Interesting bits on history:
Actually, it was written to introduce the Boehm system clarinet
(Klosé worked with Buffet to develop an improved clarinet
and named it for Boehm, whose improvements to the flute were his inspiration). But it's simply a good method for clarinet
, either system, and whoever did the translation for the American edition, recognizing the popularity of the Albert, substituted his own addition for the section on fingering, replacing the original's long section on why you should prefer the Boehm over the previous clarinet
and the Boehm system fingerings.
Besides shifting the LH thumb and RH first finger notes up a half step to eliminate the forked fingerings, Klosé's primary contributions were the addition of Boehm's ring keys and long hinge keys, and his almost full single-touch duplication in the right and left hand pinky keys. Albert copied the keywork improvements in his own design, but kept the original fingering system, except that the ring key eliminated a truly inconvenient fingering combination for B and B-flat (F# and F in the upper register). There is a note in the fingering section under the F#: "This fingering is for the improved clarinet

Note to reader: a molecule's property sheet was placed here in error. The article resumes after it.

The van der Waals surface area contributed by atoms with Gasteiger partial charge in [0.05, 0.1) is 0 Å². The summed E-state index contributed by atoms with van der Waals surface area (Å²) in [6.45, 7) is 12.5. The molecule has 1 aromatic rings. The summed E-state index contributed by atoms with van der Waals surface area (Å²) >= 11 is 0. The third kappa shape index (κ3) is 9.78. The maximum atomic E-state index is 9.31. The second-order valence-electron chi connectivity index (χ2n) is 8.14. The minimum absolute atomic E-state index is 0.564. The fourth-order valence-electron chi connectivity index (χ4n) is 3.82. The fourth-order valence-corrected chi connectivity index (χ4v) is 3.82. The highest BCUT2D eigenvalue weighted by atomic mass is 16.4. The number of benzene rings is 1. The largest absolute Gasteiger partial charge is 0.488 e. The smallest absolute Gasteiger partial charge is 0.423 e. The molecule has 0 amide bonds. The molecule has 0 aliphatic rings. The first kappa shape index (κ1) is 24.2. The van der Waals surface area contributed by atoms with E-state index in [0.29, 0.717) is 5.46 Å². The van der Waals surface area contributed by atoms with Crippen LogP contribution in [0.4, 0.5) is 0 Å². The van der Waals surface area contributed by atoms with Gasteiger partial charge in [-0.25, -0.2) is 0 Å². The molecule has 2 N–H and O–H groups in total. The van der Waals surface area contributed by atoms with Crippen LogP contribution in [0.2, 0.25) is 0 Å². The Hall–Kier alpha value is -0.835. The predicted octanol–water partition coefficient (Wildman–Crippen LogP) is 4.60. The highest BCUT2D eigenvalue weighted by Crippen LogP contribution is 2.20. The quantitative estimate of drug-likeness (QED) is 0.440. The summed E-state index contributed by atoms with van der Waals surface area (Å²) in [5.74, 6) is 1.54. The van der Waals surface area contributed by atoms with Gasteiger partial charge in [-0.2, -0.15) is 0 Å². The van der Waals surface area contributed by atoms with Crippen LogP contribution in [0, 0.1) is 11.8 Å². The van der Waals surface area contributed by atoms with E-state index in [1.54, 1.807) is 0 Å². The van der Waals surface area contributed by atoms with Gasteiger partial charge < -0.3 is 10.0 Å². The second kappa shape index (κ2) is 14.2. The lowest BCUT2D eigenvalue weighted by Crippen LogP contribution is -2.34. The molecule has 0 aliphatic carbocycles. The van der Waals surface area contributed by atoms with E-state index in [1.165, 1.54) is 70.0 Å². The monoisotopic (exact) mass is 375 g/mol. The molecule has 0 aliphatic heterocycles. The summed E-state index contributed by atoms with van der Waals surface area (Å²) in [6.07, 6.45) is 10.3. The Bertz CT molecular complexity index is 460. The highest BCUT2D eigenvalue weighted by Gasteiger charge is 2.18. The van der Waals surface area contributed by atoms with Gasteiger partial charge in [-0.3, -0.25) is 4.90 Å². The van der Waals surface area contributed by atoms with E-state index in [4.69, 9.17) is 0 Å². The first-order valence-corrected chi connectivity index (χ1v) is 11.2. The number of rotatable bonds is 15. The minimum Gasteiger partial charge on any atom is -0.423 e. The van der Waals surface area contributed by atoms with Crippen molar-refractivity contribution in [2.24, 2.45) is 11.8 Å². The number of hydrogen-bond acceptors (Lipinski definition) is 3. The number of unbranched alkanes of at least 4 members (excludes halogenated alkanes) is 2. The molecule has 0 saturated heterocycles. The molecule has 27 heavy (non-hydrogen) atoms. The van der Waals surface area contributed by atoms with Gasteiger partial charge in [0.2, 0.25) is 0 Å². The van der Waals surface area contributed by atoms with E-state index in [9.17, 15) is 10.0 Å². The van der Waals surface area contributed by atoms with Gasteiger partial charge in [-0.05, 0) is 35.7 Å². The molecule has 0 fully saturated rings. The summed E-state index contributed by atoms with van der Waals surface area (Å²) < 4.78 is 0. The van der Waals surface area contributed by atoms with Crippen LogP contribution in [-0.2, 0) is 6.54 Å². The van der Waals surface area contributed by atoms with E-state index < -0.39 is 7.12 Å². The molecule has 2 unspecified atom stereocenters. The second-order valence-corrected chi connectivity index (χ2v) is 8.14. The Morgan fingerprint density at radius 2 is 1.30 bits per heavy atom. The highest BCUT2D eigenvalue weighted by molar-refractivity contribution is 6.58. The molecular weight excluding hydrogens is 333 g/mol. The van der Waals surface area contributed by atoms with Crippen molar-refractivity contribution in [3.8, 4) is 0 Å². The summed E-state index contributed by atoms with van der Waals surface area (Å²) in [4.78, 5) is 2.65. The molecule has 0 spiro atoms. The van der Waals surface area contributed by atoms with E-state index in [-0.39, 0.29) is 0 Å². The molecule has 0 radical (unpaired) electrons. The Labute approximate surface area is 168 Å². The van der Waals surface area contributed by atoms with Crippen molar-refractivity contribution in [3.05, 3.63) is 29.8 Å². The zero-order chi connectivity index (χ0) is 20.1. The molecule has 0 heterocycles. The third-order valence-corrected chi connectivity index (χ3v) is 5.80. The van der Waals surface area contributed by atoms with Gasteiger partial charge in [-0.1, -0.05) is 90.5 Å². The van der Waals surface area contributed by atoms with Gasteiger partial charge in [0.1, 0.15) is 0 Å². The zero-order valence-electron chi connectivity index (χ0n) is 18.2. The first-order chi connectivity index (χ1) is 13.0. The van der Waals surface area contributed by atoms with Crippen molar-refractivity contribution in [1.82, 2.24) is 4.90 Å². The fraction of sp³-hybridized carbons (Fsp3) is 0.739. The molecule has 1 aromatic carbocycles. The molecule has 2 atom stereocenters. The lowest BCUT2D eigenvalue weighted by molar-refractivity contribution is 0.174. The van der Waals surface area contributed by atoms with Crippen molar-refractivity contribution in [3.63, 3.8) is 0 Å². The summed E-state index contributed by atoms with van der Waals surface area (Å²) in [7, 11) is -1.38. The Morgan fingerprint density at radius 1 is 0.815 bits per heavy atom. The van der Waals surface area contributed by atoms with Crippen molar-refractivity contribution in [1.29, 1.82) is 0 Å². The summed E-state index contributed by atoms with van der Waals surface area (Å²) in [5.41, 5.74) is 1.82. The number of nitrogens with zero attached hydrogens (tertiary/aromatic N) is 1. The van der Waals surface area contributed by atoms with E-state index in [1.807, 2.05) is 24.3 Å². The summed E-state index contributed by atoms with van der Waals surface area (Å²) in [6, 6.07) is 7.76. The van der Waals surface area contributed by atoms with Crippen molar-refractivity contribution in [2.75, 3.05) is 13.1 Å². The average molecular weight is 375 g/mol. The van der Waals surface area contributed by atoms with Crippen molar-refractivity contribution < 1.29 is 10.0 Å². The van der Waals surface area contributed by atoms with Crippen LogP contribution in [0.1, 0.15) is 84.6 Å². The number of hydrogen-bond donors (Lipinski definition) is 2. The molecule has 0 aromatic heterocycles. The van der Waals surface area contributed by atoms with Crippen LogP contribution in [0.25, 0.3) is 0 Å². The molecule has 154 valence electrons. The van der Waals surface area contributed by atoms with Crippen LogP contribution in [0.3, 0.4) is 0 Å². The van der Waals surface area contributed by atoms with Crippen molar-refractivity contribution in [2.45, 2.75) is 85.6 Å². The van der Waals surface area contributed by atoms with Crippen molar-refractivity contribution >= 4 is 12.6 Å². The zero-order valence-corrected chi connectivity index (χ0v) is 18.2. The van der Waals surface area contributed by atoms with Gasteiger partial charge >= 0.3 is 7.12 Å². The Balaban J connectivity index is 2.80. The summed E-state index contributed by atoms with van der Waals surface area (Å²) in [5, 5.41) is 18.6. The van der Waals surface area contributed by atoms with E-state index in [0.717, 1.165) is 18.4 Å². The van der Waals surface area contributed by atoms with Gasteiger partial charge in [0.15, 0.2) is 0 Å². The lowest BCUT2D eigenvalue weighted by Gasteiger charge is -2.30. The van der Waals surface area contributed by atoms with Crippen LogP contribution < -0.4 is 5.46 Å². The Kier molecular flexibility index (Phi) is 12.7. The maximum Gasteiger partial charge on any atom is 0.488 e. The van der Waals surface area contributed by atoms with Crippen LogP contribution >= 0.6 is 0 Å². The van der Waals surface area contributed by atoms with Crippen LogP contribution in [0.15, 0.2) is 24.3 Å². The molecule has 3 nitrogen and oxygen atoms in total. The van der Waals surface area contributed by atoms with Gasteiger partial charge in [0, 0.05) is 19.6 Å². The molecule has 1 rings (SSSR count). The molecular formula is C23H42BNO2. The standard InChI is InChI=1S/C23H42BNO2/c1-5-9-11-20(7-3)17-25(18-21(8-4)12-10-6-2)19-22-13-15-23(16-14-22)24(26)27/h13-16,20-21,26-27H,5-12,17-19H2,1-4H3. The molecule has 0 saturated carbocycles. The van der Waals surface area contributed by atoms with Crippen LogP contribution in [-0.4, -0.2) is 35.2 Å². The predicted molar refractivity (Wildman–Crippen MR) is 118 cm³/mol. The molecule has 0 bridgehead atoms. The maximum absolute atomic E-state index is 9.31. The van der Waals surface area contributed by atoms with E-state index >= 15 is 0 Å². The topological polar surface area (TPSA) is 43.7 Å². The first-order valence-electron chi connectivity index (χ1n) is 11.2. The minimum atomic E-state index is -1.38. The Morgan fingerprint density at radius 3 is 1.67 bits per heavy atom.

, with rings to the holes for the right hand." Keep in mind that both the Boehm and the Albert were improvements on their common ancestor, the Müller. The Albert is the later design, and borrowed the technical improvements from Klosé's Boehm.
Also, if anyone uses the fingering descriptions in this edition, I would make a couple of notes:
In his fingerings for low E, F, and F# and the corresponding B, C, and C# in the clarion register, the fact that he makes no mention of the right hand pinky key probably means that he is referring to the earliest version of the Albert system, in which there was still an open hole in an enlarged portion of the joint for the pinky. The angle and length of the hole were important for this note to be low enough for the correct pitch. If you're using any other clarinet
, when he says ALL the right hand holes, include the pinky F/C key.
The fingerings given for the upper altissimo notes are different from what I have learned; I tested them and they all work, some better than others. Some of these are good fingerings and deserve attention.
In fingering charts, I don't recall ever having seen reference to half-holing the left index finger, instead of the full open hole, but on many notes it yields better results.
Note, too, that from the early 1800's, good clarinet
players were expected to be able to play to high C, five lines above the staff
. In the last half century, we seem to have slacked off some, leaving everything above a G to the hot shots.